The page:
Some companies also have their own programs, like Starbucks’ C.A.F.E. (Coffee and Farmer Equity), that encourage both environmental and ethical practices—though most beans aren’t organic. What if you could skip all of that research to select the greenest coffee—and circumvent a host of social, environmental, and economic problems in the industry in so doing?

Is lab-grown coffee the solution?

Enter Atomo coffee, the latest addition to your table through agriculture from the lab instead of the land. The company “reverse engineered the coffee bean to create a better cup of coffee” and has raised $25,331 on its Kickstarter campaign, more than doubling its initial ask.

The critical issue, however, is what is meant by “better.”


How molecular coffee stands up to beans will ultimately require a life cycle analysis, which accounts for all environmental costs related to production, processing, packaging, transportation, consumption, and disposal. Likely, a lab-grown libation will be better on a number of accounts. Notably, Atomo aims to “upscale” a brew from things that might otherwise contribute to waste, like watermelon seeds or sunflower seed husks. And its aim isn’t to put coffee farmers out of business but, rather, to curb deforestation and mitigate other negative impacts inherent in traditional coffee production.

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These are good things.

Atomo coffee’s exact chemical composition is in development. The ultimate goal is to replicate the desired properties of a brew made from beans that can be enjoyed black, because it’s “healthier.” Indeed it is. While developing a taste for unadorned coffee is possible, making the switch from “regular” to black requires time and effort to adjust the palate. And it may seem impossible to those with heightened sensitivity to bitter tastes, which can be genetic. Atomo’s developers believe it is an aversion to coffee’s bitterness that drives the addition of fat and sweeteners to coffee, and it is for this reason Atomo’s beverage will remove some of these components.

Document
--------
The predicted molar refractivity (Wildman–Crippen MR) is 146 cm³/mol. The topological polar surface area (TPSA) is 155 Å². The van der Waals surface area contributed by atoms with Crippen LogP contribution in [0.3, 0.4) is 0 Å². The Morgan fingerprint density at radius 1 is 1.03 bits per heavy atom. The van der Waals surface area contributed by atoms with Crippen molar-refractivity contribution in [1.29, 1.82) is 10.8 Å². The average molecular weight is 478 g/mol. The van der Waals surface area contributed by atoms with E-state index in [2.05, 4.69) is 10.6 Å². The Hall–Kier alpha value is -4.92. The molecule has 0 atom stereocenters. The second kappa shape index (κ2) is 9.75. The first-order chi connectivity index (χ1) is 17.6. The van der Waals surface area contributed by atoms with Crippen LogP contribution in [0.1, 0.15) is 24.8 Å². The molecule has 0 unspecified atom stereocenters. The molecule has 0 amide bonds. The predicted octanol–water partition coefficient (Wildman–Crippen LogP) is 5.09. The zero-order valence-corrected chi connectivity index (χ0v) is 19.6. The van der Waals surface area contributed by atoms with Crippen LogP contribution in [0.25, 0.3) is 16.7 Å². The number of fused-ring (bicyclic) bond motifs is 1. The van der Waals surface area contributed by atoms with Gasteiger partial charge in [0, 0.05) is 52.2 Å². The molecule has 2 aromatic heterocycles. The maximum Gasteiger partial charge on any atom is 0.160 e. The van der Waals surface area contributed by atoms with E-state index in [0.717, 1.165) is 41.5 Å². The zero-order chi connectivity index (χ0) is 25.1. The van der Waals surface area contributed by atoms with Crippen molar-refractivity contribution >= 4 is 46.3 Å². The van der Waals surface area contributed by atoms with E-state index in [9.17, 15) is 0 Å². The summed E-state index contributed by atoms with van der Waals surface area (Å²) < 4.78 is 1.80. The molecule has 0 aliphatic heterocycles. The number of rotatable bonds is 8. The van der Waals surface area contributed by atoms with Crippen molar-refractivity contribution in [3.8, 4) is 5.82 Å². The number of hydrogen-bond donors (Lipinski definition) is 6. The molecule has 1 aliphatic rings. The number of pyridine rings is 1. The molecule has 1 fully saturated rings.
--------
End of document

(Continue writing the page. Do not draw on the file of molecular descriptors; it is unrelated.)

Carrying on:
The catch is that some of coffee’s bitter-tasting chemicals contribute to its health prowess, like chlorogenic acids that feed “good” bacteria in the gut and contribute to a nourishing microbiome. Coffee is also a leading source of dietary antioxidants and includes more than one thousand known phytonutrients, potent plant chemicals with both sensory and nutritional effects.

In part due to these properties, as well as its caffeine, research has shown consistent associations with reduced risks of cardiovascular diseases and type 2 diabetes and improved liver functioning in a number of diseases. A 2019 meta-analysis of 40 studies with 3,852,651 subjects saw a decreased risk of death from all causes among those drinking 2 to 4 cups of coffee daily compared to non-drinkers. Some studies also suggest protection against depression and neuro-degenerative conditions like Parkinson’s and Alzheimer’s as well as dementia.

Also: No, coffee doesn’t cause cancer. And it contributes to hydration, too. Don’t buy into single-study sensationalism and junk science when it comes to dietary advice.

Pinning down coffee’s health benefits

coffee DNA